June 25, 2024

During recent talks between the foreign and defence ministers from South Korea and Australia, Seoul acknowledged publicly for the first time that it was actively seeking to join the AUKUS military alliance, currently comprised of Australia, the United Kingdom and the United States. The move is part of US-led plans throughout the Indo-Pacific region for war against China.

From the left, Penny Wong, ChoTae-yul, Richard Marles and Shin Won-sik for the 2+2 Ministerial Meeting in Melbourne, May 1, 2024 [Photo: X/Twitter/ @SenatorWong]

South Korean Foreign Minister Jo Tae-yeol and Defense Minister Sin Won-sik met with their respective counterparts Penny Wong and Richard Marles in Melbourne, Australia on May 1 for the sixth iteration of the “two plus two” talks between the two US allies. A joint statement released afterwards stated, “The ROK (Republic of Korea) welcomed that the AUKUS countries are considering cooperation with additional partners on Pillar ll advanced capability projects.”

Sin made clear after the talks that this meant the possibility of Seoul joining the anti-China alliance, saying, “During today’s meeting, we also discussed the possibility of partnering with AUKUS Pillar II.” Not stopping there, the joint statement also noted that the South Korean ministers “expressed the ROK’s interest in the Quad.” The Quad, or Quadrilateral Security Dialogue comprised of the US, Australia, Japan and India, is a quasi-military alliance also meant to surround and threaten China.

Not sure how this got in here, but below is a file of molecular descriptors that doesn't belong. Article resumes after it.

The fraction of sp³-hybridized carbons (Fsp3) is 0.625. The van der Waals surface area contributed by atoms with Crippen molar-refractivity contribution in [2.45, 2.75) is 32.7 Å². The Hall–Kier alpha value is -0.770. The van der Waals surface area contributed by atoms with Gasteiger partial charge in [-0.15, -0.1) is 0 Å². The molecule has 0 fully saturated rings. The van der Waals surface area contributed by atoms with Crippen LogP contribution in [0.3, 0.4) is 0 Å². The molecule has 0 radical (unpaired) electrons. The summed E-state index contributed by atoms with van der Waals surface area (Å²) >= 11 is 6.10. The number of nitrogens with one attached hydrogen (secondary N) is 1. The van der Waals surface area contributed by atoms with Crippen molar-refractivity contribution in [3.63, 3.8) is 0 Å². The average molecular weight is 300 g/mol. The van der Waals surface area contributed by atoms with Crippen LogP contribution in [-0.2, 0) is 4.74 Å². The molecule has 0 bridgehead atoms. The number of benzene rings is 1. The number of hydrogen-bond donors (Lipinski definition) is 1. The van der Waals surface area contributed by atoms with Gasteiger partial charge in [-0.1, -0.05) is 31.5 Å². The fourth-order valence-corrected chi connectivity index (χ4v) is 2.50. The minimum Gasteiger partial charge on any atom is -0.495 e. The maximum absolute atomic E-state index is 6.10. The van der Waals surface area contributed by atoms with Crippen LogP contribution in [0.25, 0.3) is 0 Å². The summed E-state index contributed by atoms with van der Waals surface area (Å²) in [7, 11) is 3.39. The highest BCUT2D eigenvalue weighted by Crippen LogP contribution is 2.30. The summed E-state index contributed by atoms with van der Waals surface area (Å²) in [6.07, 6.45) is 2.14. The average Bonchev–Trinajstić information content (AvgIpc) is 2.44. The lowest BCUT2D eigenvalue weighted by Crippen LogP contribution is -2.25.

Indicating that cooperation with other countries will expand, Marles stated, “As AUKUS Pillar II develops, there will be opportunities in the future, and we’re seeing that play out in relation to Japan as well.” The announcement comes after the three AUKUS countries announced last month in connection with Japanese Prime Minister Fumio Kishida’s visit to Washington that they were planning to bring Japan into Pillar II as well.

AUKUS was launched in September 2021 and includes two “pillars.” The first involves the transfer of nuclear-powered submarines to Australia while the second deals with military technology sharing, cooperation and development. While Pillar I is currently not open to additional members, Pillar II is provocatively being expanded to incorporate other allies, such as South Korea and Japan, but potentially New Zealand and Canada as well.


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